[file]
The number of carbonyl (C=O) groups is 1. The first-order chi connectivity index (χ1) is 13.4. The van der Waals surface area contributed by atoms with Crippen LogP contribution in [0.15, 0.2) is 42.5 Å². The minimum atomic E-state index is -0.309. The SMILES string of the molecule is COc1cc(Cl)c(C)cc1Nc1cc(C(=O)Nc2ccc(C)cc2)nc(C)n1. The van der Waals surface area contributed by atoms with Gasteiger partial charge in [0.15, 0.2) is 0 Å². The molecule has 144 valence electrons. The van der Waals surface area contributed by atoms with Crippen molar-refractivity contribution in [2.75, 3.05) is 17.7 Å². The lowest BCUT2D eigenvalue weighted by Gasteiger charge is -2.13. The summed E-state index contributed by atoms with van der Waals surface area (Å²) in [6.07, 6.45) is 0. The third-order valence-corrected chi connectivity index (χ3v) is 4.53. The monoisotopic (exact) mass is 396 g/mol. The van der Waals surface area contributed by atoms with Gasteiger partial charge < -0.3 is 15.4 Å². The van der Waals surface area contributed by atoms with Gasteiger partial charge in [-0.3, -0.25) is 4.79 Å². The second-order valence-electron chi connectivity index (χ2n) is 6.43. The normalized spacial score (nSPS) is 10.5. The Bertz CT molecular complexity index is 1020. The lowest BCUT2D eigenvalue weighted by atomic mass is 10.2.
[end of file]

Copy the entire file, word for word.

The number of carbonyl (C=O) groups is 1. The first-order chi connectivity index (χ1) is 13.4. The van der Waals surface area contributed by atoms with Crippen LogP contribution in [0.15, 0.2) is 42.5 Å². The minimum atomic E-state index is -0.309. The SMILES string of the molecule is COc1cc(Cl)c(C)cc1Nc1cc(C(=O)Nc2ccc(C)cc2)nc(C)n1. The van der Waals surface area contributed by atoms with Gasteiger partial charge in [0.15, 0.2) is 0 Å². The molecule has 144 valence electrons. The van der Waals surface area contributed by atoms with Crippen molar-refractivity contribution in [2.75, 3.05) is 17.7 Å². The lowest BCUT2D eigenvalue weighted by Gasteiger charge is -2.13. The summed E-state index contributed by atoms with van der Waals surface area (Å²) in [6.07, 6.45) is 0. The third-order valence-corrected chi connectivity index (χ3v) is 4.53. The monoisotopic (exact) mass is 396 g/mol. The van der Waals surface area contributed by atoms with Gasteiger partial charge < -0.3 is 15.4 Å². The van der Waals surface area contributed by atoms with Gasteiger partial charge in [-0.3, -0.25) is 4.79 Å². The second-order valence-electron chi connectivity index (χ2n) is 6.43. The normalized spacial score (nSPS) is 10.5. The Bertz CT molecular complexity index is 1020. The lowest BCUT2D eigenvalue weighted by atomic mass is 10.2.